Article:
Monthly Archives: May 2009

Interesting Wolfram Alpha statistics

Here is the answer you get from entering "budget surplus" into Wolfram Alpha:

image 

Two things I did not know: The fifth largest government surplus in the world is held by Serbia, which surprises me, given that the country has 14% unemployment and a recovering economy, according to Wikipedia. And that Japan’s deficit is very close to the US’, indicating that things are not as bad in the US as you might think. Or perhaps that the numbers are a bit dated, but according to the source information, most of the numbers are from 2009.

Since May 17th is Norway’s national day, I think it behooves me to point out that of the five surplus states listed above, Norway is the nicest place to live, by most measures (weather, culture, politics, human rights, health care, etc. etc.). On the other hand, many of the countries with large deficits are nice places to live, so I wouldn’t read too much into the economics at all…

(Hat tip to Karthik, who retweeted one of my tweets, which I misunderstood and started researching….)

Someone goes on a hungry journey

City of Thieves City of Thieves by David Benioff

My review

rating: 5 of 5 stars
Bleak and terse but very likeable story about an orphaned adolescent and a soldier on an impossible quest in and around St.Petersburg (Leningrad) during the 900-day siege. The authenticity and details are moving, the language and plot fluid and there are moments of suspense and quite a bit of laconic humor. Highly recommended.

View all my reviews.

Gladwell on Goliath vs. the ever striving, socially unacceptable David

The New Yorker has a great article by Malcolm Gladwell on how David beats Goliath, largely by working harder and exploiting unanticipated weaknesses in the opponents defense. Examples include basketball, Lawrence of Arabia, Doug Lenat using an expert system, and, of course D vs. G.

The interesting point here, of course, is how Goliath reacts when David substitutes effort for talent and rule-bending (or, rather, rule exploitation) for tradition: By declaring that this is an unacceptable way of playing. During the 1990s, under the truly eccentric coach Egil "Drillo" Olsen" (pictured), the Norwegian national soccer team employed a strategy of putting the whole team in defense, and scoring all their goals on the occasional breakaway, when a long pass would find a single player (usually Jostein Flo) plugging a goal against a surprised defense. This strategy was highly effective (at one point, Norway beat Brazil and was ranked as number 2 in the world by FIFA) but raised the ire of commentators and players everywhere, because they were seen as destroying soccer as a spectator sport. Just like the protagonists in Gladwell’s article, Olsen was an analyzer and a highly controversial character.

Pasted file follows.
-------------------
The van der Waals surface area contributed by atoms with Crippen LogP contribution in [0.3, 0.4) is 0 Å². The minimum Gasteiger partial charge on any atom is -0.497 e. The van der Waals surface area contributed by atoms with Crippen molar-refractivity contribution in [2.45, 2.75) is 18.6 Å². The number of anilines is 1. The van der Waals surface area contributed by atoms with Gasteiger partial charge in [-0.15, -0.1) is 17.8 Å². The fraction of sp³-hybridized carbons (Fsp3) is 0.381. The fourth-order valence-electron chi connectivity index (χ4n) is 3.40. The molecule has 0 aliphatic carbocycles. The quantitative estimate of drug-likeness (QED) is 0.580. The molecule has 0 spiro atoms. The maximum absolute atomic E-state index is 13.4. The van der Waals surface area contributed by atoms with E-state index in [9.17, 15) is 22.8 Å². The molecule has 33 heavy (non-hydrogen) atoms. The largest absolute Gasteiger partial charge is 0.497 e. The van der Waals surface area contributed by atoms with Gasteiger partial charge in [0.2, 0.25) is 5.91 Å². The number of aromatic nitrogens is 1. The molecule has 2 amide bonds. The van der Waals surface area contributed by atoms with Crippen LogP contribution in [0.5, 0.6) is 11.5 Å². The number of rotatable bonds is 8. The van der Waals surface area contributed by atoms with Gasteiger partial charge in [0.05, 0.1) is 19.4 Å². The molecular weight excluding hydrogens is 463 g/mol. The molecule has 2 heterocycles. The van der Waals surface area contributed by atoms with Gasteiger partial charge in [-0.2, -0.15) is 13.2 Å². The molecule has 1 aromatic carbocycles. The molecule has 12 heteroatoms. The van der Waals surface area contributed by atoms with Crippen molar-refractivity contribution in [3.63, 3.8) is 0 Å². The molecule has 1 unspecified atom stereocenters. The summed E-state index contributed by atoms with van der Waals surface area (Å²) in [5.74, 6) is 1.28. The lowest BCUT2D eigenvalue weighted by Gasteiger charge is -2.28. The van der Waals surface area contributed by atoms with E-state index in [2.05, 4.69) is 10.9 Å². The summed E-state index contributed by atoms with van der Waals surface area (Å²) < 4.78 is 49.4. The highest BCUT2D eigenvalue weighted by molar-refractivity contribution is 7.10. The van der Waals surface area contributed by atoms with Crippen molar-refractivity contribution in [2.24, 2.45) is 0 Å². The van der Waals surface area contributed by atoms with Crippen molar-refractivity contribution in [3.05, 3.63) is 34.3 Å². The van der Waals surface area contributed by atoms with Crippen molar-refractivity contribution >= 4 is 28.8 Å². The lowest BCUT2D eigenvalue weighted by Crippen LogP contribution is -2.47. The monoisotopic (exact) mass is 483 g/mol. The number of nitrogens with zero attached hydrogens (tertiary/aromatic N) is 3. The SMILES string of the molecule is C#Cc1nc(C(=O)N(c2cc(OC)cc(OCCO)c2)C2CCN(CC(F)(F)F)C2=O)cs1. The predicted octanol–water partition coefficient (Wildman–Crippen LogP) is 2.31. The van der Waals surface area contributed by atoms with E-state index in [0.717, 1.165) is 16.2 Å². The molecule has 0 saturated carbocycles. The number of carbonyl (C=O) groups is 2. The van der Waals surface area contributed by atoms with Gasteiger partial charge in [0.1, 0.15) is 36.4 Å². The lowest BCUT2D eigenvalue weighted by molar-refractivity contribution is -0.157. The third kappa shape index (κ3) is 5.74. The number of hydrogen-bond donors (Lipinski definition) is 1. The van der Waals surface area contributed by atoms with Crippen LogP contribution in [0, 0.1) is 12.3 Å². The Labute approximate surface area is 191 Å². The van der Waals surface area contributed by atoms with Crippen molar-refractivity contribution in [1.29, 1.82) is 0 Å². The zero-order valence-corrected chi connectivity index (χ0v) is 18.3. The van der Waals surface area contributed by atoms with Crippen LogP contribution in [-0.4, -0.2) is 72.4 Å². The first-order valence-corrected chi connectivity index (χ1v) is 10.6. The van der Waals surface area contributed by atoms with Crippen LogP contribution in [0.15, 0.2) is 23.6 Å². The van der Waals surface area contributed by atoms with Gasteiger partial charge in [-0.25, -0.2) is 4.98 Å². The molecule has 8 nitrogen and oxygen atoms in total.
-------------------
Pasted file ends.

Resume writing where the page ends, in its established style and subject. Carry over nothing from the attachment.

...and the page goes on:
Incidentally, after many failures on the field, the Norwegian national team has employed him as a coach again. And they have started winning. Just wait for the accusations to start…

(Come to think of it, the great Swedish Alpine skier Ingemar Stenmark was subject to the same mechanism: He never did downhill races (thinking them crude and dangerous), but won every slalom and grand slalom event on the tour, and thus the overall World Cup title (as well as a total of 7 Olympic medals). This led the powers that be to institute a rule that to be eligible for the overall title, you had to participate in at least one downhill race. Which Stenmark did, in an upright position like a Sunday skier. He finished dead last, and, of course, took the overall title. Again.)

Think about your own industry – what are the equivalent to Olsen strategy there? I am sure it involves something socially unacceptable which will allow the weakest player to win. May you find it before someone else does…

End user computing as vision and reality

My esteemed colleague and similarly jaded visionary Vaughan Merlyn has written rousing call for a new vision for the IT organization. While I do agree with everything he says – in principle – I think we still have a long way to go before the nitty gritty part of IT has moved from server room to cloud, leaving the users to creatively combine and automate their world in cooperation with their colleagues, customers and suppliers. While I do agree that the IT organization is better served by helping users help themselves than do their work for them, I am not sure all the users out there are ready to fish for themselves yet, no matter how easy to use the search engines, social communities and systems implementations tools become.